Groups want feds to press international ban on veterinary drugs

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Some of the drugs can cause cancer, he said, and put Americans at risk when they travel or eat imported meat or fish.

In addition to Consumers Union, the Center for Science in the Public Interest and Food Animal Concerns Trust also signed the letters to the Department of Agriculture, the Food and Drug Administration and the U.S. Trade Representative.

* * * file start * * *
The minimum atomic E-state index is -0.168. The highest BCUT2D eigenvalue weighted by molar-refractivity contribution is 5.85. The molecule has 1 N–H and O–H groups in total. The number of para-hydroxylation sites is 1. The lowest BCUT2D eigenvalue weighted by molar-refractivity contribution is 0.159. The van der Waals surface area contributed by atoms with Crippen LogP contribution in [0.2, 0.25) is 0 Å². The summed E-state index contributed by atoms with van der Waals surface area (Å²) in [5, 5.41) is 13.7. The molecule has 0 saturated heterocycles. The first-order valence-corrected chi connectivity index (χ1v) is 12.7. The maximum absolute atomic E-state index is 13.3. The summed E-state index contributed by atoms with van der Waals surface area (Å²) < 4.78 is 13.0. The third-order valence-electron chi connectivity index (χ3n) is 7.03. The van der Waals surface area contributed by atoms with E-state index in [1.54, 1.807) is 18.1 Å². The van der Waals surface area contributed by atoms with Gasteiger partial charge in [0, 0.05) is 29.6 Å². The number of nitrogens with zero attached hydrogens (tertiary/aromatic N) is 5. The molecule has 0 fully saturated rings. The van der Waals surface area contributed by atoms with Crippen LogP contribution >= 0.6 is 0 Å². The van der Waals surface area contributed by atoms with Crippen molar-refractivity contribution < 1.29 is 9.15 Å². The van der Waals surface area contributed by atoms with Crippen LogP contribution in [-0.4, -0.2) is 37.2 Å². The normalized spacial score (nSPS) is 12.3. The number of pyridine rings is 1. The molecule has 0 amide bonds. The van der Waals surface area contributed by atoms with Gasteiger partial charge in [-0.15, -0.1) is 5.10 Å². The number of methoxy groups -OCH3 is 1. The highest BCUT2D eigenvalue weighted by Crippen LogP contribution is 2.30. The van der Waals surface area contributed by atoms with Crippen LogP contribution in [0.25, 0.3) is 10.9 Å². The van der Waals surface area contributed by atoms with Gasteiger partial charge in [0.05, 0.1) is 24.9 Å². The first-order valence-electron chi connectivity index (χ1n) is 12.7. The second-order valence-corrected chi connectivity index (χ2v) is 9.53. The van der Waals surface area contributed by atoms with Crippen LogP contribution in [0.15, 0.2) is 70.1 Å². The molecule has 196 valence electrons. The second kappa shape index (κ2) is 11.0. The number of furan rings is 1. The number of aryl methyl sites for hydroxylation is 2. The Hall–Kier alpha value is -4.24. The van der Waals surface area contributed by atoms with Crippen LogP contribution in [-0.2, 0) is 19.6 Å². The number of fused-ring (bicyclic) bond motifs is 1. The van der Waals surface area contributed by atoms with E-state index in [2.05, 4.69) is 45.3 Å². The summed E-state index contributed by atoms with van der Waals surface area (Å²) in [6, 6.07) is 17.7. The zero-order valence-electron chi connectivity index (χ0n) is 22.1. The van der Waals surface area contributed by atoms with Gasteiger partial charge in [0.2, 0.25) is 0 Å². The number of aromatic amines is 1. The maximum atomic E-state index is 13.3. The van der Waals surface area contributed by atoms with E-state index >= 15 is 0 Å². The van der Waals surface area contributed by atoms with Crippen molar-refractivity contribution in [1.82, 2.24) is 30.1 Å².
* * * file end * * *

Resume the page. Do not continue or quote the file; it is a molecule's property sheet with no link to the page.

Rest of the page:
“These drugs are not needed for animal health and most countries have adopted safer alternatives,” added Steven Roach, director of Food Animal Concerns Trust’s public health program, in a statement. “We urge the U.S. delegation to insist on a recommendation that other countries prohibit use of these drugs, as the U.S. itself does.”

Starting Saturday, U.S. trade, agriculture and food regulators will attend a session of the United Nations food standards agency in Minneapolis. The session will focus on residues of veterinary drugs in food.